There’s this idea (where it started, who knows) that there are comedies for different groups of people. With Bridesmaids, we had a comedy for women. With everything that is Tyler Perry, we have comedies for African Americans. We nerds dominate the internet with webcomics such as xkcd and web comedies such as The Guild. Are any of these niche comedies funny to peoples outside of their intended audience, or are those comedies simply not funny to other people? And who’s the audience for all those seemingly more generic comedies?
You know that moment when you’re wondering what to do for a Web Crush and you suddenly have an idea, but assume it’s already taken because it’s such a perfectly awesome idea and then realize that it is not taken? It’s a wonderful moment you guys.
So this week’s Web Crush is xkcd, an online webcomic by Randall Munroe that focuses on a variety of topics; many of them cover science, the internet, and personal relationships. Ususally the comic updates update on Mondays, Wednesdays, and Fridays. Everyone is a stick figure and there aren’t any reoccurring characters, so you don’t have to start from a beginning or anything like that. You can just go to the website and enjoy, which is what I really like about it. I never remember to check it so I can just scroll through comics whenever.
So rather than me ranting about how awesome it is, I’m just going to tell you to go to xkcd.com!
With one week down and one to go, let’s look at the Humble eBook Bundle. This is the first Humble Bundle featuring e-books, and it got off to a strong start a week ago before slowing considerably. At this point it’s done over $465,000 in sales, which is a nice lump sum around $50,000 for all of the authors and nonprofits involved if split evenly. That’s nothing to sneeze at. At least, that’s what one of the men who organized it hopes. He hopes to show publishers and retailers that it is possible to make money on e-books without high prices and restrictive DRM. If things worked that way, maybe more authors would get paid for their work.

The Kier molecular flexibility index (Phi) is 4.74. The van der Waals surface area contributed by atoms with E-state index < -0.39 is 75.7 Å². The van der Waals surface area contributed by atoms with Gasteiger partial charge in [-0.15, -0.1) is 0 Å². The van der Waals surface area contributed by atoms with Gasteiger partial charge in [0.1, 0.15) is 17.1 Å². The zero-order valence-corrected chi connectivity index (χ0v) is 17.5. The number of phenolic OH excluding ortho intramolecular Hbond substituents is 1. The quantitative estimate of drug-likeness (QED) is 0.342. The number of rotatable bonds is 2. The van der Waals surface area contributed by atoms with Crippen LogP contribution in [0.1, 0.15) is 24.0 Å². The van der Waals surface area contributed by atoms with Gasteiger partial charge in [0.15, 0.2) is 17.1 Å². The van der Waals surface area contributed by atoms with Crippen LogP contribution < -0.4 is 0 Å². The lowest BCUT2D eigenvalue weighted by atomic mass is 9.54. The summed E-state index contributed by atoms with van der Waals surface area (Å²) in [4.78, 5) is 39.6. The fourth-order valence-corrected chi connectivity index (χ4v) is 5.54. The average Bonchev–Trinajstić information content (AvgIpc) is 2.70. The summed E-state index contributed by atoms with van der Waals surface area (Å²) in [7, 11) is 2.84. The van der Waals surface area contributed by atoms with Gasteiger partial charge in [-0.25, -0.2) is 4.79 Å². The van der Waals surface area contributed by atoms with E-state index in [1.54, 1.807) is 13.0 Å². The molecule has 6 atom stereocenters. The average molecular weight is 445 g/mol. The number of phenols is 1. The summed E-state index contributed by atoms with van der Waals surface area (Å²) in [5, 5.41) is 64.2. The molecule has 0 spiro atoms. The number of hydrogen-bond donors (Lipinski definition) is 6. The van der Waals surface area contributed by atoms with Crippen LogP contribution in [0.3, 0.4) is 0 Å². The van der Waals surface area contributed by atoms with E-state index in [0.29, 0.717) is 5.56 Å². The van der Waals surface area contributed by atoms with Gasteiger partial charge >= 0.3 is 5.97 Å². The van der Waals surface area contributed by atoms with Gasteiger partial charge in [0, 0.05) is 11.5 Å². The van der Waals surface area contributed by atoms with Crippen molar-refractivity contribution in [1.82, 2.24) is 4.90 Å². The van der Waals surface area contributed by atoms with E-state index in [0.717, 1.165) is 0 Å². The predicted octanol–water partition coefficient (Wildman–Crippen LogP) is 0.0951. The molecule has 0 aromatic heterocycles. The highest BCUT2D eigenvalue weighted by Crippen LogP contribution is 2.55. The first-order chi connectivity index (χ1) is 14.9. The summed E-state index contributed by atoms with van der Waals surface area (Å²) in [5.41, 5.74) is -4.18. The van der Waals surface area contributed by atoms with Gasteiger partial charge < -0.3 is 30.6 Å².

For those unfamiliar with the Humble Bundle, here’s the deal. There are five books, each book is written by a different author, and they are for sale. They cost however much money you want to pay for them. Seriously, whether you think they are collectively worth fifty dollars or fifty cents, they will take your money and you will get your stuff. The books you get will be in e-book format. They will be downloadable a limitless number of times, in several formats, and all without any security measures to control what you do with them. They work on Kindle, Nook, iOS, Android, Mac, Windows, Linux easily. Your purchase price, by default, is split between the authors, several nonprofits, and the Humble Bundle website. The nonprofits available are: Child’s Play, which brings electronic entertainment to sick children; EFF, which seeks to protect our privacy and rights on the internet; and Science Fiction & Fantasy Writers of America, just a bunch of obviously kick-ass people.